US 7175104 B2
An apparatus for spraying chemicals in a forestry environment includes a back pack supported reservoir for containing such chemicals and a variable speed pump for urging the chemicals from the reservoir through a rearwardly oriented spraying unit. Positional and delivery rate monitoring equipment may also be incorporated in the design.
1. An apparatus for application for chemicals, comprising, a harness including a frame to be worn by a pedestrian worker, a reservoir for chemicals supported by said frame and harness, an outlet for dispensing chemicals from said reservoir as a spray directed rearwardly from the harness and said worker as said worker traverses a set course, and a data logger supported on said harness and recording the workers course and the amount of chemical dispersed.
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a data logger including a programmable logic circuit and a memory a for iteratively recording the position of said worker and the time the worker was at said position.
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This application claims benefit of the filing date of provisional patent application Ser. No. 60/524,086, filed on Nov. 21, 2003.
The present invention relates to the field of herbicide and chemical application in a forestry setting. More particularly, the present invention relates to precision application of herbicide and chemicals to a forestry setting, In even greater particularity, the present invention relates to backpack application of herbicide to forestry settings using workers walking across the terrain. In still greater particularity the present invention relates to back pack sprayers with reverse or reward application of herbicides and chemicals.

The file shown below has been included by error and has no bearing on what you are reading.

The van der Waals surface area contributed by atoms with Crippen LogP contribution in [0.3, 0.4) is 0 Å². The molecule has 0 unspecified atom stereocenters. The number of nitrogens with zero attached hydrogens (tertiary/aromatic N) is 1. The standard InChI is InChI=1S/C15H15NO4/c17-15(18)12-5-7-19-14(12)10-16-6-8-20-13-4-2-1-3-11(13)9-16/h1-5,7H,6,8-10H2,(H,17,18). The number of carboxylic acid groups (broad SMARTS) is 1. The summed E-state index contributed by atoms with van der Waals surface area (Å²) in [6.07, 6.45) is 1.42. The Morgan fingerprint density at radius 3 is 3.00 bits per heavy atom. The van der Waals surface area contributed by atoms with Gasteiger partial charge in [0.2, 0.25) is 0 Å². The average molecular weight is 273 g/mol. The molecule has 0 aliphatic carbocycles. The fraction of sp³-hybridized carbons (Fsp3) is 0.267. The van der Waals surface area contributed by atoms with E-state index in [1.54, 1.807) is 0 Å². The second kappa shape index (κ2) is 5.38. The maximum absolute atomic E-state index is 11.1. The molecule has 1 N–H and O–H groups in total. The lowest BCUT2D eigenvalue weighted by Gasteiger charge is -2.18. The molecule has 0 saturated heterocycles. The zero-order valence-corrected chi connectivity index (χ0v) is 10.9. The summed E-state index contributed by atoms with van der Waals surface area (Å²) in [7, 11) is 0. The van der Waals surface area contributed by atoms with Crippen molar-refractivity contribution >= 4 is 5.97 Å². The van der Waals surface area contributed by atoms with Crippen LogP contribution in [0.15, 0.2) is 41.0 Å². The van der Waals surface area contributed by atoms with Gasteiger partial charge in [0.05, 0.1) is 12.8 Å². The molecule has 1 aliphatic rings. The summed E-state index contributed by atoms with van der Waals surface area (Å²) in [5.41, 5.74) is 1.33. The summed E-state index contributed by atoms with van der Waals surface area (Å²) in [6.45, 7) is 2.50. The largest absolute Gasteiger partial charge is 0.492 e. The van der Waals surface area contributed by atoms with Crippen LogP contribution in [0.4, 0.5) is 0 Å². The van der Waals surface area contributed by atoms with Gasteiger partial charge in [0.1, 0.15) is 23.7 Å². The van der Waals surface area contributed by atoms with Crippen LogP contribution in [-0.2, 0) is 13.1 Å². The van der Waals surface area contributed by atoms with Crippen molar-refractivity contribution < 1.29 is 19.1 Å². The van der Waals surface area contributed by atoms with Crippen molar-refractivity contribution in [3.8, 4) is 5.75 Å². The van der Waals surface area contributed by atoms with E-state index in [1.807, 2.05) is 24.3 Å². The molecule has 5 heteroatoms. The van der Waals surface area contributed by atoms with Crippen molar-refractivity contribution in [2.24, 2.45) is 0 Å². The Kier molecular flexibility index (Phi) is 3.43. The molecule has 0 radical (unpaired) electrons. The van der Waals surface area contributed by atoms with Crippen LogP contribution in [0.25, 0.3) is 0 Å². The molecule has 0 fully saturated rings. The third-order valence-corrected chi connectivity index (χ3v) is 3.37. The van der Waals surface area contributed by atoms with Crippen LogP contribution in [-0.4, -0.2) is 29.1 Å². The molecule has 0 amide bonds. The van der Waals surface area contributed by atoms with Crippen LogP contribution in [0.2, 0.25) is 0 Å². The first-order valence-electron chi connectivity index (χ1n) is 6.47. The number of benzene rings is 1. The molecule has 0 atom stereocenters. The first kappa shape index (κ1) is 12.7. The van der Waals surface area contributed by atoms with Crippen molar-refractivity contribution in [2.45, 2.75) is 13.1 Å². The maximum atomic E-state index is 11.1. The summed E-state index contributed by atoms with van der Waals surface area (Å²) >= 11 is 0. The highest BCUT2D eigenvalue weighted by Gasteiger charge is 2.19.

Currently, migrant workers are applying herbicide by traditional “wand” methods, and walking through the contaminated foliage without the required protective clothing. The workers often wear these herbicide-soaked clothes day after day. Product labeling related to backpack application is at best unclear and currently under review by the Environmental Protection Agency (EPA). Future work protection requirements will likely require development of new procedures, create the potential for lawsuit problems, and threaten the continued use of the method.
Contractors have huge incentives to underreport worker time. The current system provides no clear way for contractors lawfully dispersing herbicides to prove compliance with existing or future regulations., and customers find it difficult to audit herbicide contractors for compliance. Quality control is difficult for backpack operations. Since the individuals actually applying the herbicide are paid on production (per backpack) there are concerns that sometimes product is simply dumped. Missed rows, skips, streaks, over spray, and double sprayed rows are common. There are big differences in walking speeds between workers, thus presenting even application problems. Likewise. Tank mix proportions are often not correct or mixing tanks are oftentimes not agitated. For a variety of reasons spills, leaks, and uneven batching are the norm. Many thousands of acres are applied, banded and broadcast, using this flawed method by a variety of contractors. The principal reason for the continued use of the system is cost efficiency.